How You Can Become a Speech Language Pathologist
Becoming a speech language pathologist can be easier than you think. Also known as speech therapists, they can help anyone who may have a speech disorder. In addition to their clients, speech language pathologists will do all they can to support family members of the client and give them additional information to learn more. These positions are quite important, and you can often find them on staff at schools, hospitals, and nursing homes.
How Does a Speech Language Pathologist Help?
Clients who struggle with speech disorders are in great need of someone like a speech language pathologist to help them. Pathologists help by creating plans for treatment, particularly for clients who have a stutter or those who have other speech-related issues, such as pitch, pronunciation, or understanding a language. As a licensed speech language pathologist, you also learn about the various disorders that can be caused by conditions such as:
- Learning disabilities
- Cleft palates
How Do You Become One?
There are several steps involved in becoming a speech language pathologist:
Learn All You Can: More effective communication and easier swallowing are the two primary outcomes you will strive for as a speech therapist. To that end, you must recognize and acknowledge all the responsibility that comes with the job. For instance, you will need to obtain relevant medical histories and other associated information about your clients. Language and hearing tests assessing current capabilities are another key part of this career. The treatment plans that are so integral in helping your clients will also likely include special equipment or created a plan tailored for an individual client. You will have to get to know your clients better. Besides spoken language, sign language can be another useful outlet for communicating.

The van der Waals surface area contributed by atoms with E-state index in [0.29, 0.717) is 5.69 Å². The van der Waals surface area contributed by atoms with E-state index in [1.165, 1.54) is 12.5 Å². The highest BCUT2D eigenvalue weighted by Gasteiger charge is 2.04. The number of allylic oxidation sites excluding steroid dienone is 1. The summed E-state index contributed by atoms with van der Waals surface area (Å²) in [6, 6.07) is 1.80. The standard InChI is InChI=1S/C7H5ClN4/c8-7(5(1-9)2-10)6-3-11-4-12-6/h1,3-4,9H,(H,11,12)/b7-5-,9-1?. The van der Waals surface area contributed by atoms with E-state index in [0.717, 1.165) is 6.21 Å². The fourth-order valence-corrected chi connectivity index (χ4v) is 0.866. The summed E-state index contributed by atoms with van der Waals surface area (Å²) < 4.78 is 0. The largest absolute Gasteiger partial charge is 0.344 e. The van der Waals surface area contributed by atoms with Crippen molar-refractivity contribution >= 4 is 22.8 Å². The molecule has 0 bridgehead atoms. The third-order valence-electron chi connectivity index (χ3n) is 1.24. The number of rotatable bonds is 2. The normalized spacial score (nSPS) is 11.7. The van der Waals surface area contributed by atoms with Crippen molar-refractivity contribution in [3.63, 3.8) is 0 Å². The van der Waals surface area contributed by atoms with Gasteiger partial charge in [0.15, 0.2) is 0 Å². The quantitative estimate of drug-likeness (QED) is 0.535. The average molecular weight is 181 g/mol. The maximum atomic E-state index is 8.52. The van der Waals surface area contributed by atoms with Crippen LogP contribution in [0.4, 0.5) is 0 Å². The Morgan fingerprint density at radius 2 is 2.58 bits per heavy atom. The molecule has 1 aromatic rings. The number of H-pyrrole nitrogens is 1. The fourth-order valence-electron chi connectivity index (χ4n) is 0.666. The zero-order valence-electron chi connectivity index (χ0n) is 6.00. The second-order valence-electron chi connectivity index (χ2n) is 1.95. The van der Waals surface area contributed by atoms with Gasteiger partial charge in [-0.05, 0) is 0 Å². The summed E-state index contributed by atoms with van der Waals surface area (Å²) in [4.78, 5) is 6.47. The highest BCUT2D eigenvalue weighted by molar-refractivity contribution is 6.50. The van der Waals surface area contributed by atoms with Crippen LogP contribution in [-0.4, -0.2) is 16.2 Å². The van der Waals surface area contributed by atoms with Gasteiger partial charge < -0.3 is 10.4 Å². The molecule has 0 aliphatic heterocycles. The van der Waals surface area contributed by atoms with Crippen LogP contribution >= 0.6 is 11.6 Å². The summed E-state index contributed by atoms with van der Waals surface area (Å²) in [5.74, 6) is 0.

When you are assisting clients who have trouble with swallowing, you can suggest special exercises that can help improve the muscles that control swallowing. Therapy is another pathway to helping these particular clients, as well.
Gain Education: A bachelor’s degree is the first step on the educational journey you will need to complete. However, a master’s degree is often necessary. Programs you should enroll in for a bachelor’s degree include:
- Communication Sciences
- American Sign Language
- Science of Speech and Hearing
Graduate level courses and programs are often certified by the Council on Academic Accreditation. Graduating from a program that has been certified by this organization is another critical step in gaining your own license.
Gain Licensing: There are also several steps involved in gaining your license. The first step is passing the Praxis tests overseen by the Educational Testing Service. Then, clinical experience under a supervisor is necessary – somewhere around 375 hours total. Nine months of professional experience after graduation is another requirement.
Progress in Your Field: Experience will yield opportunities to make progress in your field. You can eventually become a supervisor or mentor to therapists who are just starting out their own careers. Another option is to continue your education. Continuing your education will allow you to specialize in helping certain types of clients, such as children.
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